When I was a college freshman, I fell in love with poetry and mathematics. I think that perhaps this was a form of intellectual rebellion because I know there are plenty of people who don’t care for either. I find poetry in particular is something that most people don’t feel like they have the permission to love because they can’t tell you how many syllables are in a haiku, the rhyme scheme of a sonnet, and struggle to follow things written in iambic pentameter.
Enter this lovely video I ran across of Naomi Shihab Nye (an excellent poet in her own right) sharing what it means to teach an appreciation of poetry.
If you don’t have 10 minutes to listen to Naomi Shihab Nye to tell you why you should love poetry, here are a few gems from her talk:
“Do I get jazz? No. I just love jazz.”
If someone says to you, ‘I don’t like poetry.’ she answers: “You just don’t like the poems you’ve read so far. You need to read more of them to find your poems”
(PSA: If you’d like to get to know a variety of poems and poetry, the Academy of American Poets does a “poem-a-day” email newsletter.) In February, the poet Clint Smith curated the newsletter and shared a series of poems written by people who are currently incarcerated that were some of the most beautiful poems I’ve ever read.
Sometimes I Cry
I told a million lies now it’s time to tell a single truth
Sometimes I cry
It’s hard dealing with my pride
Not knowing whether to fight or flee
Sometimes I cry
Hard to maintain this image of a tough guy
When deep down inside I am terrified
If I ever told you I wasn’t scared I lied
Struggling to make it back
To society and my family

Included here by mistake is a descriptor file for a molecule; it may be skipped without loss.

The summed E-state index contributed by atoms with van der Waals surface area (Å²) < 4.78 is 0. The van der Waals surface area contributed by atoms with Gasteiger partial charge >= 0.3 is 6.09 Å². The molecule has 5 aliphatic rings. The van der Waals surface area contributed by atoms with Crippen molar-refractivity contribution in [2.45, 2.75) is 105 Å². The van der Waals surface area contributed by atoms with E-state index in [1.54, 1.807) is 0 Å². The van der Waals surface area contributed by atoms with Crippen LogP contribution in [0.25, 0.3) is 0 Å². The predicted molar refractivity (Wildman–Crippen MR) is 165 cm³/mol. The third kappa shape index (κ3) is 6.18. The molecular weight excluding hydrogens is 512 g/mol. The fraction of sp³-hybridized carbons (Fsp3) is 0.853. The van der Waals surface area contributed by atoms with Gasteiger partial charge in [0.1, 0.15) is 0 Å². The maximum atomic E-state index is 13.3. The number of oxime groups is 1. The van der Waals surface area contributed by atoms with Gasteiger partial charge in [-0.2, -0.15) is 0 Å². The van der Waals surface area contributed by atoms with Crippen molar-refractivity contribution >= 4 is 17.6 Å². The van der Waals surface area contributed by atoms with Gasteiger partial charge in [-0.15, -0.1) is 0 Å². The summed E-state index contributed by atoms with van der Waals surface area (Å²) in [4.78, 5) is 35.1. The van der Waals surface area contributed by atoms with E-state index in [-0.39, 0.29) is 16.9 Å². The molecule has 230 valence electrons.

I cry for my son who I barely see
Due to these mountains
And me and his mom’s beef
I cry for my siblings who never knew their older brother
Because he stayed in the streets
I cry for my grandma who is now deceased
I cry for my life, half of which they took for me
I cry for my anger and rage
The only emotions I can show in this place
I cry for how we treat each other inside these walls
I cry for the lack of unity we have most of all
When will it end I want to know
Till then all I can do is let these tears flow
If you don’t love poetry yet, here’s Mary Oliver’s Wild Geese
You do not have to be good.
You do not have to walk on your knees
For a hundred miles through the desert, repenting.
You only have to let the soft animal of your body
love what it loves.
Tell me about despair, yours, and I will tell you mine.
Meanwhile the world goes on.
Meanwhile the sun and the clear pebbles of the rain
are moving across the landscapes,
over the prairies and the deep trees,
the mountains and the rivers.
Meanwhile the wild geese, high in the clean blue air,
are heading home again.
Whoever you are, no matter how lonely,
the world offers itself to your imagination,
calls to you like the wild geese, harsh and exciting —
over and over announcing your place
in the family of things.
If you’d like to hear her read it, there’s a recording here,
In the meantime, I hope you have a lovely weekend.